• PhD thesis - Brand, M. (ongoing) The temporal and spatial dynamics of the sublittoral fish community of Kongsfjorden, Spitsbergen. Jacobs University Bremen (supervised by Prof. Dr. P. Fischer).
  • Poster - Fischer, P. , Baschek, B. , Schroeder, F. , Grunwald, M. , Loth, R. , Klaus-Stöhner, J. , Boer, M. , Boehme, T. , Brand, M. , Walcher, C. and Wehkamp, S. (2013) COSYNA underwater Node, Ocean Business 2013, National Oceanography Centre in Southampton, UK, 9 April 2013 - 11 April 2013. hdl:10013/epic.42494

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COSYNA (Coastal Observing Systems for Northern and Arctic Seas)

COSYNA cabled underwater observatory Helgoland (Photo: Alfred Wegener Institut)

COSYNA is an observing system comprising several land and sea-based sensor systems in the North Sea and in the Arctic (www.cosyna.de). The AWI contributes to COSYNA with two cabled underwater observatories in the North Sea (Helgoland) and in the Arctic (Kongsfjord Spitzbergen). Both systems are part of the Helmholtz Observatory Projects ACROSS and the EU-Project JERICO+.

  • COSYNA underwater observatories Helgoland.
  • AWIPEV-COSYNA underwater observatory Spitzbergen.

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PIA - Platelet Ice Anthozoas

Diver after sampling Ice Anthozoa in Antarctica (Photo: AWI Tauchzentrum)

Project description coming soon.

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Acoustic communication in fish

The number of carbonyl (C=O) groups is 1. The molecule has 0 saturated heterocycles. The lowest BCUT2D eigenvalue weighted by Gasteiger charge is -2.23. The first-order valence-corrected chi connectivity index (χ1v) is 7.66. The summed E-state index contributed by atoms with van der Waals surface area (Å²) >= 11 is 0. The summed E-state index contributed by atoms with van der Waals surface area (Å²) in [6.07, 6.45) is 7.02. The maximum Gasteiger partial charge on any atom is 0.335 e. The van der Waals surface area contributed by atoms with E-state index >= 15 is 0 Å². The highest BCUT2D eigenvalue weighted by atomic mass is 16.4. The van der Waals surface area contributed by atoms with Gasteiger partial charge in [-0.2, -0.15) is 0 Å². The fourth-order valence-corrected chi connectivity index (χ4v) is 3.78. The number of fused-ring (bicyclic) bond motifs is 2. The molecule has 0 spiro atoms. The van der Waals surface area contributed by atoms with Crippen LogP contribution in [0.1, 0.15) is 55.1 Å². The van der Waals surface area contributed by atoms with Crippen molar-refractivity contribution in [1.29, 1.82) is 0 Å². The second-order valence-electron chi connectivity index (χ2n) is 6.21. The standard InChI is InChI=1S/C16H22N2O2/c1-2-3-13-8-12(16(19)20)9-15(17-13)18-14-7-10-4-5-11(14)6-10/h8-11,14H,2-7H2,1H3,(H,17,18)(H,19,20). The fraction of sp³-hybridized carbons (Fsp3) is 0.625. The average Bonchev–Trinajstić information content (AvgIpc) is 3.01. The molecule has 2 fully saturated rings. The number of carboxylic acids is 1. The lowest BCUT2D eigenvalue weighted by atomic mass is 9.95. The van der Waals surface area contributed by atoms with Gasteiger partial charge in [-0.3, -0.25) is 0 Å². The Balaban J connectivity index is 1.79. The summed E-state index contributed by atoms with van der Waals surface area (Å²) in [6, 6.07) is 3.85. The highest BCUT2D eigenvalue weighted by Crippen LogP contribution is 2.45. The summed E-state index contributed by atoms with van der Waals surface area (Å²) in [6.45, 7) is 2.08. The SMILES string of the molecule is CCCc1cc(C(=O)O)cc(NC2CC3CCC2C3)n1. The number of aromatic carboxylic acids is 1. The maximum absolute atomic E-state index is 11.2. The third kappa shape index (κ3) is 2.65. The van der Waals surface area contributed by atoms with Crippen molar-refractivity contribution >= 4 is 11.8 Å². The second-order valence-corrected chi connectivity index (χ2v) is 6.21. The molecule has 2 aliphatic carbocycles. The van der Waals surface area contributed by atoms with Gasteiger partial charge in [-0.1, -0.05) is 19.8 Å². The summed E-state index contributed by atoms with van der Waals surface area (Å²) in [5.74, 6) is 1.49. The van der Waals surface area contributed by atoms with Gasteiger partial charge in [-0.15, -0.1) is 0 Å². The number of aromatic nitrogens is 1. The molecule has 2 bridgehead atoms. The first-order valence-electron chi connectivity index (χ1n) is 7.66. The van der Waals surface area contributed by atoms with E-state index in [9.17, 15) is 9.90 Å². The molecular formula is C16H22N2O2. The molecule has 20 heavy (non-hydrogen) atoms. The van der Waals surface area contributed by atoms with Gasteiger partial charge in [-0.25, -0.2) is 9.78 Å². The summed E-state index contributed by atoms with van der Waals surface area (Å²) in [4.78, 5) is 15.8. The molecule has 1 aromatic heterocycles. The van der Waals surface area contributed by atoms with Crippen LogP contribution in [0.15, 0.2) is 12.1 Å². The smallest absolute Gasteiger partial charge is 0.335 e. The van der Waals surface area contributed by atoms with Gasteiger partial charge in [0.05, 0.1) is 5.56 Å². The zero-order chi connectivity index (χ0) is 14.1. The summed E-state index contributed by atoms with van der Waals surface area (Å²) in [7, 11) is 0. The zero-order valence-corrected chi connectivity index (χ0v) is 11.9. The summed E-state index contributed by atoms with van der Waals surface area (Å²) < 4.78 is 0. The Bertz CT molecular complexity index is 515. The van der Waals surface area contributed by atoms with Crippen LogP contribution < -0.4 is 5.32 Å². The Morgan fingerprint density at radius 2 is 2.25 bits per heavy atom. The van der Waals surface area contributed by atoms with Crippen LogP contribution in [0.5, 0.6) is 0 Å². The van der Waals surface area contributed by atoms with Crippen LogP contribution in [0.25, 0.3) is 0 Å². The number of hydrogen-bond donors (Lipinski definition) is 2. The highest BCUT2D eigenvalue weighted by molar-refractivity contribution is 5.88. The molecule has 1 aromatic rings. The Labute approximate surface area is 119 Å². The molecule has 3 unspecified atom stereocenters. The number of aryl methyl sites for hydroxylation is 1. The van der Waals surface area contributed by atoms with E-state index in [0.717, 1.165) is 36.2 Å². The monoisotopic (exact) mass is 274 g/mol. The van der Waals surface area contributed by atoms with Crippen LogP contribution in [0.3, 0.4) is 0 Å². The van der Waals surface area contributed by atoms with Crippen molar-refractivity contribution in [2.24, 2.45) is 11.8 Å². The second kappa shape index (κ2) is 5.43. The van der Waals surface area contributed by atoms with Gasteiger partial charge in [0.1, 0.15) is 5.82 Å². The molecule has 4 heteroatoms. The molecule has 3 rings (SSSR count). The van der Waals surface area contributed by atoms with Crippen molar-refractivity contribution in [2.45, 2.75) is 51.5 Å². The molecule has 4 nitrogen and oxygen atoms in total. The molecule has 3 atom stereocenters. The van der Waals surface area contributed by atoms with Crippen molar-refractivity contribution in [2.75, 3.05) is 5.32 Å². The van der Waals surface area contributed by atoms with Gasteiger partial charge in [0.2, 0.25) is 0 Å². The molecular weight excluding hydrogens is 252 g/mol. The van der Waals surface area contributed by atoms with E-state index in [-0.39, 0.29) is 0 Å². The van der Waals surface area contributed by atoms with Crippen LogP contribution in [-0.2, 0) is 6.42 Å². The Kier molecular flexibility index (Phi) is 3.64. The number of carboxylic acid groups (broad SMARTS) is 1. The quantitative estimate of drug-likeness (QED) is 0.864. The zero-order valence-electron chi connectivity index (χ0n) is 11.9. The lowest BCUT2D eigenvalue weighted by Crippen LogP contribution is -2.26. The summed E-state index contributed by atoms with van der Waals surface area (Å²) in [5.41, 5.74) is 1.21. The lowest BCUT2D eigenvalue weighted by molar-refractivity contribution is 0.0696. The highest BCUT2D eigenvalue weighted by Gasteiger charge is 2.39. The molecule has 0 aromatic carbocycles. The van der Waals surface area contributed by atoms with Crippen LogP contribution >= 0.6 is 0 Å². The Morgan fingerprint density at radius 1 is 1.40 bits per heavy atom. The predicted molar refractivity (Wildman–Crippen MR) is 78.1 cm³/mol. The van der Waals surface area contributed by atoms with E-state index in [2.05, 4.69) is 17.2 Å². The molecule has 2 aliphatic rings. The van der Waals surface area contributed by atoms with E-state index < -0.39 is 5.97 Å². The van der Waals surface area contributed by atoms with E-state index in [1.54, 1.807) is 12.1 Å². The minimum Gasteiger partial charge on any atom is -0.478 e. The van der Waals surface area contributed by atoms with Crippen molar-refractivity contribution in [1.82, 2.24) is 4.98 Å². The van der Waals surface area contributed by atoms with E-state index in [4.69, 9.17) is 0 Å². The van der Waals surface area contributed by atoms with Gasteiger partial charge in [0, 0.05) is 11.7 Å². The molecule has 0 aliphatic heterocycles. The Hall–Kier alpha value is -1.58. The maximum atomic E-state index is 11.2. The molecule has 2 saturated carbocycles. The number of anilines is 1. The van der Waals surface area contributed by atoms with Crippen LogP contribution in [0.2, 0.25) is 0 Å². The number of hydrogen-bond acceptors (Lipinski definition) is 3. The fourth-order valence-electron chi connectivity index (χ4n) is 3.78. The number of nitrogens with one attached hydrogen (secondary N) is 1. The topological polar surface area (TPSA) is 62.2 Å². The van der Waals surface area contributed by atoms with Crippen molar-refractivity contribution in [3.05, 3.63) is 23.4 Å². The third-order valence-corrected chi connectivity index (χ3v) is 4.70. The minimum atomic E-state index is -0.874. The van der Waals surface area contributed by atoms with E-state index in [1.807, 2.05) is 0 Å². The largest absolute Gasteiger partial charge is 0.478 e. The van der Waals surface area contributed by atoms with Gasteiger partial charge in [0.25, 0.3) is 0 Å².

Grey gurnard, a model species for studying vocalization in fish. (Photo: Alfred Wegener Institut)

In many fish species, group formation has been shown as important behavioural strategy to increasing the individual fitness. Previous work of Fischer & Hofmann (2004) as well as Fischer & Reyjol (2006) clearly demonstrated, that group formation especially in nocturnal benthic fish species significantly increase foraging efficiency, reduces predation risk and finally may lead to a significant increase in somatic growth.

Such a performance enhancement implies, that group members do exchange information among conspecifics, leading to an individual advantage compared to solitaire living fish. Besides optical and chemical communication, it is well known that many fish, i.e. cod species but also many others (in total > 1000 species) do communicate on an acoustic basis (Rountree 2003).

So far known reasons for sound production in fish are:

  • Aggression (to defend resources against conspecifics or other species)
  • Spawning activity (courtship behaviour)
  • Foraging (to enhance intraspecific foraging success)
  • Schoaling and group adherence (to reduce predation risk)
  • Warning signals (intraspecific communication)

In this project our group together with the University of Applied Science (Prof. Dr. Steffen Reith) perform lab experiments on diel patterns of acoustic communication in fish using the sea robin (Trigla lucerna) as model organism for acoustic active fish.